Hussman : 'Brave Thinker' | Arkansas Blog

Friday, October 16, 2009

Hussman : 'Brave Thinker'

Posted By on Fri, Oct 16, 2009 at 11:12 AM

Arkansas Democrat-Gazette publisher Walter Hussman has made the list of Atlantic's 27 "brave thinkers." The magazine article (which included the illustration shown here) explains:

For more than 150 years, the Atlantic has told the stories of people who commit acts of moral and intellectual bravery by espousing unpopular or controversial positions. ... These are people who are risking careers, reputations, and fortunes to advance ideas that upend an established order.

Hussman, who heads a multi-state newspaper and cable television empire, has gone against the flow by, for the most part, resisting free access to web versions of his newspaper. In a few months, if his deal with Stephens Media is completed to monopolize  print journalism in Washington and Benton counties, a substantial majority of the content of Arkansas daily newspapers will be behind a "pay wall" on the Internet. Atlantic says Hussman was cited because he's refused to give away content and "his newspaper is thriving."

Hussman began charging for online access to his newspaper in 2002—and the paper remains profitable, with circulation higher than a decade ago. Once, he seemed like a lonely holdout against the future. Now, newspapers and magazines that have lowered their firewalls are looking at raising them again, emulating his revolutionary economic strategy of asking customers to pay money for a product.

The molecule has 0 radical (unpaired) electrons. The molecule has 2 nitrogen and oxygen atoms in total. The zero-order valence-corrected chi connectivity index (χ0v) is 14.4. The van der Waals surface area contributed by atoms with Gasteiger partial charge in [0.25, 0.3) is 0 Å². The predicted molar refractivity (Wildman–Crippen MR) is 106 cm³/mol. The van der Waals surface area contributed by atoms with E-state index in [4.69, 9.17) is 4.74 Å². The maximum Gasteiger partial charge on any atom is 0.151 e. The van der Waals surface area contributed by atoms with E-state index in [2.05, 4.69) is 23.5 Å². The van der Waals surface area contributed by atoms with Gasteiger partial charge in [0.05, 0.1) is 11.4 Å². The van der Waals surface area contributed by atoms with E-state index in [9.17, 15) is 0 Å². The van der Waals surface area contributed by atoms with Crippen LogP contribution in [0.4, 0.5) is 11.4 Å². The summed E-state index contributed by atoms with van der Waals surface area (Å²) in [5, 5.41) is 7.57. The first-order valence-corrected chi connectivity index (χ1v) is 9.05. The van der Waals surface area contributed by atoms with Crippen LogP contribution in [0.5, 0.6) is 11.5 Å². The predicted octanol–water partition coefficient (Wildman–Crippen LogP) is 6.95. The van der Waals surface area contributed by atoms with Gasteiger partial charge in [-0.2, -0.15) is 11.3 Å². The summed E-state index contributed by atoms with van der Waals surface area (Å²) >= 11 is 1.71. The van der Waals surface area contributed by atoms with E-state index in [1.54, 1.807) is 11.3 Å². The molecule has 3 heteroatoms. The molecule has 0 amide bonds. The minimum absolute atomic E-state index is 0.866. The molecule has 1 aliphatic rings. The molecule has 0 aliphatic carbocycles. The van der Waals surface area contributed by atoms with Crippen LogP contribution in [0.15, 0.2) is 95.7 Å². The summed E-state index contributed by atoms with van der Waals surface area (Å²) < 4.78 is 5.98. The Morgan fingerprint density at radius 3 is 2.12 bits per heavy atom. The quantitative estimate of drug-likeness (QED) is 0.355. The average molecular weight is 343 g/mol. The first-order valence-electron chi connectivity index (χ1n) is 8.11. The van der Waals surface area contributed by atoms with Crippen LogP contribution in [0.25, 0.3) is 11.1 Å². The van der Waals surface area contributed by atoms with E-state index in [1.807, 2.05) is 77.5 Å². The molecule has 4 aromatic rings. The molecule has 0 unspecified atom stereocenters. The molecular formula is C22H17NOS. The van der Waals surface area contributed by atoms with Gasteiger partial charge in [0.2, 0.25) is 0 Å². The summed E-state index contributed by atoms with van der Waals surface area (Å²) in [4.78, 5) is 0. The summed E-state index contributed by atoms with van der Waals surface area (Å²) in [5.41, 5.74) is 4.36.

"Thriving" might be a bit strong. 

Dozens of Hussman's employees have been laid off and many jobs have gone unfilled, with pay freezes and furloughs a fact of life among those remaining. Ad revnue is off sharply. Circulation is also off slightly in recent years in critical areas, such as the core city zone. Newspaper acquisitions and circulation gimmicks in the Northwest Arkansas war zone have helped keep overall numbers up. The size of the paper has been reduced to save newsprint. Subscriptions for on-line content are few and on-line readership for the content that is available free (and there's a growing amount) is a shadow of that experienced by many dailies nationwide. (Hussman says his website complements rather than cannibalizes his print edition.)

But .... for all that, the thinking is that Hussman has done better than many larger papers nationwide. Nobody can say for sure because his family-owned business releases no figures as publicly held media companies do.

Hussman also may be right. In a few years, probably sooner than any of us think, we'll know.

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